YEREVAN (Armenpress/Interfax)–Armenia’s Foreign Minister Vartan Oskanian cautioned against making superficial judgmen’s on the internal political situation in Armenia–saying that the country’s stability is deeply rooted. "The events we witness today have been created artificially and will soon be overcome," he told a roundtable session in Yerevan on Wednesday.
He criticized the US Department of State’s report addressing the latest developmen’s in Yerevan–as an "attempt to make a balanced statement."
"The United States has forgotten to condemn the opposition’s calls for a coup in the republic. If not for this failure–I myself would have signed off on the US Department of State’s report. At the same time–it is these opposition calls that can be viewed as the underlying reason for what has been happening in Armenia over the past few days," said Oskanian.
Tensions continued on Thursday between Armenia’s authorities and opposition–which is demanding that President Robert Kocharian resign.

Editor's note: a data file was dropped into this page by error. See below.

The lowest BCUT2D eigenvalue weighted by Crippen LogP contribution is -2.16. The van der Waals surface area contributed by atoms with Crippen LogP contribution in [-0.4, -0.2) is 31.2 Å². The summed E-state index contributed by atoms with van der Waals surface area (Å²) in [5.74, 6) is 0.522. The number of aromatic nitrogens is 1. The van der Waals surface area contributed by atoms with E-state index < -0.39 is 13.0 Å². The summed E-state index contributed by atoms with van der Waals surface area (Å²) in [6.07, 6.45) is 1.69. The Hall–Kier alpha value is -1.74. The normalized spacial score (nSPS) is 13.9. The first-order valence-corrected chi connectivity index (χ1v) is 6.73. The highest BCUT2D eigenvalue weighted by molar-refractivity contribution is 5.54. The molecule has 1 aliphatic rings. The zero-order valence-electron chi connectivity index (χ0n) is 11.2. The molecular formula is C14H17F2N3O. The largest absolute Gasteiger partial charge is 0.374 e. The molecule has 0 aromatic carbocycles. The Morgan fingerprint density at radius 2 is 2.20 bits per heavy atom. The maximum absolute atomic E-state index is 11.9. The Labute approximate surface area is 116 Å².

Earlier–the opposition started to boycott parliamentary sessions–calling for a vote of confidence in the authorities–and staged a series of rallies. On the night of April 13–police broke up an opposition rally outside the presidential residence–and banned all unauthorized large-scale assemblies in Yerevan.
Oskanian blamed "both the opposition and the republic’s authorities for what has happened."
"We have already reached a certain level of the country’s democratic development–but the biggest challenge–to make democratic processes in Armenia irreversible–still lies ahead. And–we need the opposition’s constructive assistance to succeed in this task," the foreign minister said–expressing hope that "Armenia will manage to prove to the international community that the political situation in the republic is still stable."
The official representative of the US Department of State Richard Boucher–said on April 13 that "the United States is concerned about the current political situation in Armenia–particularly the sharp escalation in confrontation between the government and the opposition." He also noted that "physical assaults–raids on political party offices–and widespread arrests and detentions of opposition activists by the police do not contribute to creating an atmosphere conducive to political dialogue."